We want each of you to show this same diligence to the very end, in order to make your hope sure.
The book of Hebrews is a curious book – the author is not identified, even though historically many scholars have suggested Paul the apostle as the leading candidate to the authorship of this book. Hebrews is personally most notable to me for its ‘Hall of Faith’ chapter 11, although faith is probably not a very significant theme in the book. A brief search revealed that the word ‘better’ appeared 11 times in the book, with the superiority of Christ highlighted – leading us to better hope, better convenant, better promises, better sacrifice, better things, better possessions. And in our pursuit of the betterment of our faith, diligence is absolutely necessary on our part.
Chapter 6 begins harshly and cuts no rosy picture of this faith – But land that produces thorns and thistles is worthless and is in danger of being cursed. In the end it will be burned [Heb 6:8]. Even so, the author(s) emphasizes that with perseverance and diligence, our hope of salvation can be made sure.
show this same diligence – Diligence is hard work, a concerted effort to do something, to work on something, to improve on something. Same diligence? Referring to the previous verse, where they were noted to have labored in their work and love, having helped God’s people and continue to help them [Heb 6:10]. They have shown great diligence with an active faith and a laboring love, and the author desires them to continue to persevere with it. Diligence is perhaps key to betterment. While salvation boils down to grace, the better hope, better life, better convenant, better things – all these require diligence on our part to follow the Lord’s commands.
to the very end – I remember a pastor trying to describe faithfulness to God using the analogy of his marriage. He said, in his 25 years of marriage, so far so good – he can look back and consider himself to have been faithful to his wife. However, all it takes is just one moment of unguardedness, one moment of temptation, one moment of weakness for him to be unfaithful. And when that one moment comes, it doesn’t quite matter if he was faithful for one year or for 25 years prior to that. He will simply become an unfaithful man – he didn’t talk about forgiveness that day, and forgiveness will of course open up another dimension to this analogy, but it left a great impact on me. Faithfulness is a lifelong thing. It’s hard to always be fiery and passionate. But even if our faith sometimes waver, let us never lose our faith. Let us work today in preparation for the day when our faith will be tested, so that we can keep this good faith till the very end of the race.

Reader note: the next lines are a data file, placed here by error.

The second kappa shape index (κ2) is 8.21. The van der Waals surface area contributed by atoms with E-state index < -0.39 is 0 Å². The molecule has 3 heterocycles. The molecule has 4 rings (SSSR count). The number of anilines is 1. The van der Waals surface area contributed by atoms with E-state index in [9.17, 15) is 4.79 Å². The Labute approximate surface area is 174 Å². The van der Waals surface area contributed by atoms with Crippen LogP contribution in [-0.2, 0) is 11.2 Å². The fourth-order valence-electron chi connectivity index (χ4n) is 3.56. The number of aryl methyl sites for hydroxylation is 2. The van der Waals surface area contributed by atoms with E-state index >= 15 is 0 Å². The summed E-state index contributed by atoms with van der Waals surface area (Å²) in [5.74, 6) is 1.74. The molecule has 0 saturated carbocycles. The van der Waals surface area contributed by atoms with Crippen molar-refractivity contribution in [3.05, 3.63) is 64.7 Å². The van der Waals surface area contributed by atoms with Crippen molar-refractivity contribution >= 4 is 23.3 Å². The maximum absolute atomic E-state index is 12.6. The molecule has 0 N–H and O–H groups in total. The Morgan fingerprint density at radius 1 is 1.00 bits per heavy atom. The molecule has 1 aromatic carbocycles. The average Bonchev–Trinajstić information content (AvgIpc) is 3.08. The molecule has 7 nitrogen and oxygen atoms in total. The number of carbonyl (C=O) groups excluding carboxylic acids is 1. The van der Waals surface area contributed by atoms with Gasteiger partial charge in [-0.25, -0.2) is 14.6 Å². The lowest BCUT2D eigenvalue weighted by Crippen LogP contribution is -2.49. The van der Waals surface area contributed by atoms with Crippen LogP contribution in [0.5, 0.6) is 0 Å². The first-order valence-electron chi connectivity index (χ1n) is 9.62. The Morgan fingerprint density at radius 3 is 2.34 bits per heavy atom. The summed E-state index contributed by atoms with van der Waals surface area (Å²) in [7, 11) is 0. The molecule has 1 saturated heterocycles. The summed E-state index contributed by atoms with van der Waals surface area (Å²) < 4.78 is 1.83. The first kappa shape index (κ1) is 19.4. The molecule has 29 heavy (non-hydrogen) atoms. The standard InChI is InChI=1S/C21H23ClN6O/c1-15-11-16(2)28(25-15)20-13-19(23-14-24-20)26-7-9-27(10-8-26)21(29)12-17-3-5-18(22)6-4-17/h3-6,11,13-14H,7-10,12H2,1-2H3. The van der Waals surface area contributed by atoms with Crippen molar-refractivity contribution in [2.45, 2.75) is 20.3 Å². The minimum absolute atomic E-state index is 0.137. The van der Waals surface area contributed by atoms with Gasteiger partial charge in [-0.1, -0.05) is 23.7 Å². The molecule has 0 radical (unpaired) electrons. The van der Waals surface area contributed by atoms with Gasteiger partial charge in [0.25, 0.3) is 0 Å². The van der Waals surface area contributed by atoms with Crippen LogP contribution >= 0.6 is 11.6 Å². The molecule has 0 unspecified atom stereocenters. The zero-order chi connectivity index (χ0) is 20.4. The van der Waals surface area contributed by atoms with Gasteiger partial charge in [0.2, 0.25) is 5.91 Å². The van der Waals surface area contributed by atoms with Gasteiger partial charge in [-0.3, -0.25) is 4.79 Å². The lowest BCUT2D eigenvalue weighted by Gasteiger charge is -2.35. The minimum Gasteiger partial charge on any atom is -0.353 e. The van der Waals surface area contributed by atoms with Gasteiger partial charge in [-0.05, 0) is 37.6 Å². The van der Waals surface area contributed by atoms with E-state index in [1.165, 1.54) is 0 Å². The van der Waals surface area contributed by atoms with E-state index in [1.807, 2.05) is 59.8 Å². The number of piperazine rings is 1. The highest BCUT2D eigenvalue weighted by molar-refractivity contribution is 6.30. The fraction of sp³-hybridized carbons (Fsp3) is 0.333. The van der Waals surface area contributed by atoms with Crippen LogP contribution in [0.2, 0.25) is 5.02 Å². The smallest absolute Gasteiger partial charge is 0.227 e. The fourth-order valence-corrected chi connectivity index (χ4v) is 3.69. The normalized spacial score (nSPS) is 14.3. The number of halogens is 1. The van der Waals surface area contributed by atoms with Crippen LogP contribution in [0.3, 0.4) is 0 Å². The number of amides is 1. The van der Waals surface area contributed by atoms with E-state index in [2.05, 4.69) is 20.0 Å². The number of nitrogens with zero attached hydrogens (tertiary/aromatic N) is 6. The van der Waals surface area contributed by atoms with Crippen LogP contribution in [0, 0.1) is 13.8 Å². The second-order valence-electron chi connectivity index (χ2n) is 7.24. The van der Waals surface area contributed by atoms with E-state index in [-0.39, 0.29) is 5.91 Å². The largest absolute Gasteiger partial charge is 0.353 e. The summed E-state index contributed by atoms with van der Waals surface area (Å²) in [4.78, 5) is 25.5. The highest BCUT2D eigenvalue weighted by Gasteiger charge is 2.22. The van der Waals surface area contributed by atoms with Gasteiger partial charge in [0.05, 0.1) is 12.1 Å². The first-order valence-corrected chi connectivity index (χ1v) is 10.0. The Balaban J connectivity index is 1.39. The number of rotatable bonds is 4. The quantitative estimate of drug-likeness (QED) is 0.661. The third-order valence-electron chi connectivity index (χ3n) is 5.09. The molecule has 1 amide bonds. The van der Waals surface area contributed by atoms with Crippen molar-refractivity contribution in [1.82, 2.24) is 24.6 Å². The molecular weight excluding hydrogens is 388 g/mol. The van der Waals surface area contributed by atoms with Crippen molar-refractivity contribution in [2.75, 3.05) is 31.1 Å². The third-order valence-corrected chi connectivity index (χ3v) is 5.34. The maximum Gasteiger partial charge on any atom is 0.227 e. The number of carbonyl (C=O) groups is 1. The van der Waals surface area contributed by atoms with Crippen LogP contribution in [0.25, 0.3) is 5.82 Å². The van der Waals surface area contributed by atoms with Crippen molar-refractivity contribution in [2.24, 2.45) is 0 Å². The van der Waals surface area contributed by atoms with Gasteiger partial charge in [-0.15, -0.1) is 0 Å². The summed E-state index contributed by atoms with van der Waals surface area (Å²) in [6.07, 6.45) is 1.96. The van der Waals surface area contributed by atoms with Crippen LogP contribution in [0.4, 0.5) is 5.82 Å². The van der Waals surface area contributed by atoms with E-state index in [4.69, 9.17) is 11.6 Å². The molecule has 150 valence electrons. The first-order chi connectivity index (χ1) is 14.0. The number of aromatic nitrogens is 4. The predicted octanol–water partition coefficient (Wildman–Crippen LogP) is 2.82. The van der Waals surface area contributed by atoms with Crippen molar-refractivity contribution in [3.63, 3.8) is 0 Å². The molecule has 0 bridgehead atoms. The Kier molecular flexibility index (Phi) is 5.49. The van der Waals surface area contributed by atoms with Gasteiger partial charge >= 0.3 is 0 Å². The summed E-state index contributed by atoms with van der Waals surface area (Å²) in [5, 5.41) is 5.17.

make your hope sure – Christian hope differs greatly from worldly hope. The difference lies in the word – sure. In other words, to make your hope sure is to make your hope into a Christian hope. Normal, worldly hope as is defined in our daily lives is the wish for something to happen. If that something happens, you’ll be pleased or relieved, if it doesn’t happen, you’ll be disappointed. But the Christian hope is placing our confidence in something that we know is bound to happen – it’s a sure hope. We do not hope for salvation in the worldly sense – if we are saved, that’s good. If we’re not saved, that’s just too bad. No, in Christ our hope for salvation is made certain. And our diligence will make this certainty heartfelt to us personally. For in this hope we were saved. But hope that is seen is no hope at all. Who hopes for what he already has? [Rom 8:24]
Diligence. Perseverance. A persistent diligence will lead to sure hope. In the next verse, the author continues, we do not want you to become lazy, but to imitate those who through faith and patience inherit what has been promised [Heb 6:12]. Laziness is probably the other end of the spectrum of diligence. If we are diligent, we don’t have to come up with excuses for our failures, but it would be clear that we can only turn to God. Let us work hard for the better nation, the better kingdom, the better hope, the better convenant, the better things and the better promises. Let us improve on ourselves diligently so that we can better follow the Lord. And let us persevere in our diligence, and not slack off when the going gets tough. It’s a lifelong race. The author demands diligence to the very end. It’s difficult, surely, but let’s never give up working on it.